I was having a conversation with Tiny at the end of this week’s session about the Dungeons & Dragons movies. He’s of the opinion that there is no way to make a D&D movie that doesn’t suck; too much of the fun in D&D is about the wacky bullshit people do around the table. I am of the opinion that a good fantasy movie set in one of the many D&D settings would be indistinguishable from the many decent fantasy and science fiction movies of recent years. I mean, change the names and some of the set-dressing, and the Lord of the Rings trilogy could just as easily have been called Dungeons & Dragons, and it wouldn’t have made the movies any better or worse.
The problem with D&D on screen is that no one really knows how to handle it. With the first movie, there was an obvious lack of direction; the creators apparently didn’t know if they wanted the movie to be funny, serious, wacky, surreal, realistic, or what. As a result, it ended up being none of those things. It was just a big fucking mess. The second movie had more an idea what it wanted to be, but what it wanted to be was something that was decidedly not Dungeons & Dragons. It was overly serious in tone, lacked anything closely resembling emotional connection, and was more like watching a documentary about Dungeons & Dragons than a good movie.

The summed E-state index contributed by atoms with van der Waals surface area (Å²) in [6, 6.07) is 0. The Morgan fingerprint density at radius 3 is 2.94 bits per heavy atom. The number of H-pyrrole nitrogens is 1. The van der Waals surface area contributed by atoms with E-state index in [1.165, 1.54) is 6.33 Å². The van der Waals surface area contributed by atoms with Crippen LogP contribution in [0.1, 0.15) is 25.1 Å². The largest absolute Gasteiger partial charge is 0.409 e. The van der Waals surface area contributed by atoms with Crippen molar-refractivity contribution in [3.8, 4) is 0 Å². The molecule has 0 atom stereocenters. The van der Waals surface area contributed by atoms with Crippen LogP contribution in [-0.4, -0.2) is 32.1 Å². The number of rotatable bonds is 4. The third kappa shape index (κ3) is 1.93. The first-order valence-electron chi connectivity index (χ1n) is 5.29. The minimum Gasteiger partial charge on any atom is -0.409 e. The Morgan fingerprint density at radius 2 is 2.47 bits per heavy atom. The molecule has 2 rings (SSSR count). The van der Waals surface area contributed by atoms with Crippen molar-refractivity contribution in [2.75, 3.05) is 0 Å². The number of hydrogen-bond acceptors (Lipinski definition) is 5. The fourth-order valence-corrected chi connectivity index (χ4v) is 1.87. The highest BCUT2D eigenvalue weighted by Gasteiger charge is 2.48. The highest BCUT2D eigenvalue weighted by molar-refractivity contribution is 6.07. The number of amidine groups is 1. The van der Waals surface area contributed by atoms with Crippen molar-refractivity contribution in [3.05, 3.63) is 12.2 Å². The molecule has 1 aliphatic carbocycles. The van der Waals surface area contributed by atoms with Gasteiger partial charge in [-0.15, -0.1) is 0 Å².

So what does a D&D movie want to be?
There’s a lot of evidence that a series could handle D&D in ways that a movie really couldn’t.
A D&D series might not look too terribly different from Buffy the Vampire Slayer, honestly. There would be an ensemble cast, monsters, magic, a billion fight scenes, wicked humor, powerful emotional experiences and plots that involve fighting a Big Bad or seven every season.
Hercules and Xena proved we can do fantasy on screen with a large enough audience to keep a series afloat. Those series, too, had an effective combination of action and fantasy and humor.
There’s no reason we should assume that D&D would not make for a strong television series with strong role-models like these to build off of. And with the envelope constantly being pushed to bigger and better things (Game of Thrones anyone?), it can only be assumed that a D&D series, handled well, would be bigger and better than any of it’s fantasy television predecessors.
Just a thought.